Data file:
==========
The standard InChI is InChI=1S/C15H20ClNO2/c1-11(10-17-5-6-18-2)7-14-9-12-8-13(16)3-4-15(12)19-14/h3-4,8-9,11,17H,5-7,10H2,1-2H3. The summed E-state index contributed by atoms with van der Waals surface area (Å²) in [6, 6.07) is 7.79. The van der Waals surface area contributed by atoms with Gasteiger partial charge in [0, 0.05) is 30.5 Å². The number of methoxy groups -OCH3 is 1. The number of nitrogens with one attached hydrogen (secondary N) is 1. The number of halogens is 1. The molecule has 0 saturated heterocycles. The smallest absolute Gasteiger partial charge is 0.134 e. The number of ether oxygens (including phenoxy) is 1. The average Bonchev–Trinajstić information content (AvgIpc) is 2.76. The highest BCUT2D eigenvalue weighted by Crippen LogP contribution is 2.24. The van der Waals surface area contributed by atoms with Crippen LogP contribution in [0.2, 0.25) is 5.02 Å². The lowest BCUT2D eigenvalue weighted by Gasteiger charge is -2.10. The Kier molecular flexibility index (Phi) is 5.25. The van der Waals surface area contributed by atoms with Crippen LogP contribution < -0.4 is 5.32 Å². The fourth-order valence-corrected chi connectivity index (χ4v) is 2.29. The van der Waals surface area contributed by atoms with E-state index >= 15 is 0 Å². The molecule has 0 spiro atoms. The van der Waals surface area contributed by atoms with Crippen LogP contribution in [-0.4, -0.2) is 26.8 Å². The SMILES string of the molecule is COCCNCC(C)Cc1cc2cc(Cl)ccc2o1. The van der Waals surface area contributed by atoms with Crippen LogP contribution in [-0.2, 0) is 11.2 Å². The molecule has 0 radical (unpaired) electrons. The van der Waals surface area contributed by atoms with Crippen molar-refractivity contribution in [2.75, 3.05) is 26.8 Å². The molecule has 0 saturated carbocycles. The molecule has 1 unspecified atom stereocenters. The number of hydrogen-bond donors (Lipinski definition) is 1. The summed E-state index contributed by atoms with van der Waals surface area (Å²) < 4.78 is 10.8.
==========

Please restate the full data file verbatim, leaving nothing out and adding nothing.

The standard InChI is InChI=1S/C15H20ClNO2/c1-11(10-17-5-6-18-2)7-14-9-12-8-13(16)3-4-15(12)19-14/h3-4,8-9,11,17H,5-7,10H2,1-2H3. The summed E-state index contributed by atoms with van der Waals surface area (Å²) in [6, 6.07) is 7.79. The van der Waals surface area contributed by atoms with Gasteiger partial charge in [0, 0.05) is 30.5 Å². The number of methoxy groups -OCH3 is 1. The number of nitrogens with one attached hydrogen (secondary N) is 1. The number of halogens is 1. The molecule has 0 saturated heterocycles. The smallest absolute Gasteiger partial charge is 0.134 e. The number of ether oxygens (including phenoxy) is 1. The average Bonchev–Trinajstić information content (AvgIpc) is 2.76. The highest BCUT2D eigenvalue weighted by Crippen LogP contribution is 2.24. The van der Waals surface area contributed by atoms with Crippen LogP contribution in [0.2, 0.25) is 5.02 Å². The lowest BCUT2D eigenvalue weighted by Gasteiger charge is -2.10. The Kier molecular flexibility index (Phi) is 5.25. The van der Waals surface area contributed by atoms with Crippen LogP contribution < -0.4 is 5.32 Å². The fourth-order valence-corrected chi connectivity index (χ4v) is 2.29. The van der Waals surface area contributed by atoms with E-state index >= 15 is 0 Å². The molecule has 0 spiro atoms. The van der Waals surface area contributed by atoms with Crippen LogP contribution in [-0.4, -0.2) is 26.8 Å². The SMILES string of the molecule is COCCNCC(C)Cc1cc2cc(Cl)ccc2o1. The van der Waals surface area contributed by atoms with Crippen LogP contribution in [-0.2, 0) is 11.2 Å². The molecule has 0 radical (unpaired) electrons. The van der Waals surface area contributed by atoms with Crippen molar-refractivity contribution in [2.75, 3.05) is 26.8 Å². The molecule has 0 saturated carbocycles. The molecule has 1 unspecified atom stereocenters. The number of hydrogen-bond donors (Lipinski definition) is 1. The summed E-state index contributed by atoms with van der Waals surface area (Å²) < 4.78 is 10.8.